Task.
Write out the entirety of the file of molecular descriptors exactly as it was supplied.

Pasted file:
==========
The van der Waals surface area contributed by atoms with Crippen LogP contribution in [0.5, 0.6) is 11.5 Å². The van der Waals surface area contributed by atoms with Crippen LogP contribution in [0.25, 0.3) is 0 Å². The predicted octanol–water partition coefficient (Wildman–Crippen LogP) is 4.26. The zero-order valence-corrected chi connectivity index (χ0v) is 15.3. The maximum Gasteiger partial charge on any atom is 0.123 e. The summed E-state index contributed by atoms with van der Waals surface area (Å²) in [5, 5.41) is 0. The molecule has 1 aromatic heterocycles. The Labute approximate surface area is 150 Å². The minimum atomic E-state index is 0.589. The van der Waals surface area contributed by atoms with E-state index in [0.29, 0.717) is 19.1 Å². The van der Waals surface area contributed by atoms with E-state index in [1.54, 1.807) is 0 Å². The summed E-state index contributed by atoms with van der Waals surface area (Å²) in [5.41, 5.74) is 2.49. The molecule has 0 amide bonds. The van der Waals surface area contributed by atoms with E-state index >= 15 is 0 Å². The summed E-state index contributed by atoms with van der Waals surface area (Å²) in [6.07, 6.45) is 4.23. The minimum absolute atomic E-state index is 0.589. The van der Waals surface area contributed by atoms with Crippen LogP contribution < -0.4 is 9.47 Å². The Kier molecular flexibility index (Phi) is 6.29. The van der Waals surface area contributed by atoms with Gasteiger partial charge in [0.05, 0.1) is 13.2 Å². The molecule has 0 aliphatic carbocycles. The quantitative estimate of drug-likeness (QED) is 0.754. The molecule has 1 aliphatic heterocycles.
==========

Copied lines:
The van der Waals surface area contributed by atoms with Crippen LogP contribution in [0.5, 0.6) is 11.5 Å². The van der Waals surface area contributed by atoms with Crippen LogP contribution in [0.25, 0.3) is 0 Å². The predicted octanol–water partition coefficient (Wildman–Crippen LogP) is 4.26. The zero-order valence-corrected chi connectivity index (χ0v) is 15.3. The maximum Gasteiger partial charge on any atom is 0.123 e. The summed E-state index contributed by atoms with van der Waals surface area (Å²) in [5, 5.41) is 0. The molecule has 1 aromatic heterocycles. The Labute approximate surface area is 150 Å². The minimum atomic E-state index is 0.589. The van der Waals surface area contributed by atoms with E-state index in [0.29, 0.717) is 19.1 Å². The van der Waals surface area contributed by atoms with E-state index in [1.54, 1.807) is 0 Å². The summed E-state index contributed by atoms with van der Waals surface area (Å²) in [5.41, 5.74) is 2.49. The molecule has 0 amide bonds. The van der Waals surface area contributed by atoms with E-state index >= 15 is 0 Å². The summed E-state index contributed by atoms with van der Waals surface area (Å²) in [6.07, 6.45) is 4.23. The minimum absolute atomic E-state index is 0.589. The van der Waals surface area contributed by atoms with Crippen LogP contribution < -0.4 is 9.47 Å². The Kier molecular flexibility index (Phi) is 6.29. The van der Waals surface area contributed by atoms with Gasteiger partial charge in [0.05, 0.1) is 13.2 Å². The molecule has 0 aliphatic carbocycles. The quantitative estimate of drug-likeness (QED) is 0.754. The molecule has 1 aliphatic heterocycles.